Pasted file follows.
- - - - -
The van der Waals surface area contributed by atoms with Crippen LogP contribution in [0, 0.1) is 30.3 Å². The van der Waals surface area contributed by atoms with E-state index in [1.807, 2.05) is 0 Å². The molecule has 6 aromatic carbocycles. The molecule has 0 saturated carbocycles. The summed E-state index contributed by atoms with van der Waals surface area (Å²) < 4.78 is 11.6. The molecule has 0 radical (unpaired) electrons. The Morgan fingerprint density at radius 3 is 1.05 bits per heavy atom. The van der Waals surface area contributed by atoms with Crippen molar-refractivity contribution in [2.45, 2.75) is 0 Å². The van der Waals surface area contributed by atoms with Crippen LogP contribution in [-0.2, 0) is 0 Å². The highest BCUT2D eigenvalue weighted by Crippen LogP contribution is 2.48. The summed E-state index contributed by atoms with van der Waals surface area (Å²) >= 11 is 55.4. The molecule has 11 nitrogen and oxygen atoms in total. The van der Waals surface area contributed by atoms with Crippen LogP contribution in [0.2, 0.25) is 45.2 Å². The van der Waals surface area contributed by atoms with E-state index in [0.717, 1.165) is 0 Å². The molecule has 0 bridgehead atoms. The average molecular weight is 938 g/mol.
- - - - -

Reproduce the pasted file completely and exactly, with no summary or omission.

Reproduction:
The van der Waals surface area contributed by atoms with Crippen LogP contribution in [0, 0.1) is 30.3 Å². The van der Waals surface area contributed by atoms with E-state index in [1.807, 2.05) is 0 Å². The molecule has 6 aromatic carbocycles. The molecule has 0 saturated carbocycles. The summed E-state index contributed by atoms with van der Waals surface area (Å²) < 4.78 is 11.6. The molecule has 0 radical (unpaired) electrons. The Morgan fingerprint density at radius 3 is 1.05 bits per heavy atom. The van der Waals surface area contributed by atoms with Crippen molar-refractivity contribution in [2.45, 2.75) is 0 Å². The van der Waals surface area contributed by atoms with Crippen LogP contribution in [-0.2, 0) is 0 Å². The highest BCUT2D eigenvalue weighted by Crippen LogP contribution is 2.48. The summed E-state index contributed by atoms with van der Waals surface area (Å²) >= 11 is 55.4. The molecule has 11 nitrogen and oxygen atoms in total. The van der Waals surface area contributed by atoms with Crippen LogP contribution in [0.2, 0.25) is 45.2 Å². The van der Waals surface area contributed by atoms with E-state index in [0.717, 1.165) is 0 Å². The molecule has 0 bridgehead atoms. The average molecular weight is 938 g/mol.